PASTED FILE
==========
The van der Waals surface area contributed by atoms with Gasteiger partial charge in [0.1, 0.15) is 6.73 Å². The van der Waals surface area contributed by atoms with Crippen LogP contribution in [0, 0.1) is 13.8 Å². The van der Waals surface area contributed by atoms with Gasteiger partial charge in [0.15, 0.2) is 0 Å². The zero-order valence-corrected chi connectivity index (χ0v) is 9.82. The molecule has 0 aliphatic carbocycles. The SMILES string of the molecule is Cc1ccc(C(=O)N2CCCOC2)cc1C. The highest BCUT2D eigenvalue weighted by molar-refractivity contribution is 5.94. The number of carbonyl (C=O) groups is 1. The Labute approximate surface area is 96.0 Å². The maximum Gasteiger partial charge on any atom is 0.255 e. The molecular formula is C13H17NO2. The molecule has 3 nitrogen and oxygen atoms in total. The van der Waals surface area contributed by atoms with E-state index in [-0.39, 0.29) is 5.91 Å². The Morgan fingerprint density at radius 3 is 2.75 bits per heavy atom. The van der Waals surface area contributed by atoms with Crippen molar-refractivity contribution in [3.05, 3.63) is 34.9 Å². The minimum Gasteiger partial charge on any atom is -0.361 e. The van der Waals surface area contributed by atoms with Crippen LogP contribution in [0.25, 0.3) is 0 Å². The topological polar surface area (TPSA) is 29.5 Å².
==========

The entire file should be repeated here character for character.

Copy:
The van der Waals surface area contributed by atoms with Gasteiger partial charge in [0.1, 0.15) is 6.73 Å². The van der Waals surface area contributed by atoms with Crippen LogP contribution in [0, 0.1) is 13.8 Å². The van der Waals surface area contributed by atoms with Gasteiger partial charge in [0.15, 0.2) is 0 Å². The zero-order valence-corrected chi connectivity index (χ0v) is 9.82. The molecule has 0 aliphatic carbocycles. The SMILES string of the molecule is Cc1ccc(C(=O)N2CCCOC2)cc1C. The highest BCUT2D eigenvalue weighted by molar-refractivity contribution is 5.94. The number of carbonyl (C=O) groups is 1. The Labute approximate surface area is 96.0 Å². The maximum Gasteiger partial charge on any atom is 0.255 e. The molecular formula is C13H17NO2. The molecule has 3 nitrogen and oxygen atoms in total. The van der Waals surface area contributed by atoms with E-state index in [-0.39, 0.29) is 5.91 Å². The Morgan fingerprint density at radius 3 is 2.75 bits per heavy atom. The van der Waals surface area contributed by atoms with Crippen molar-refractivity contribution in [3.05, 3.63) is 34.9 Å². The minimum Gasteiger partial charge on any atom is -0.361 e. The van der Waals surface area contributed by atoms with Crippen LogP contribution in [0.25, 0.3) is 0 Å². The topological polar surface area (TPSA) is 29.5 Å².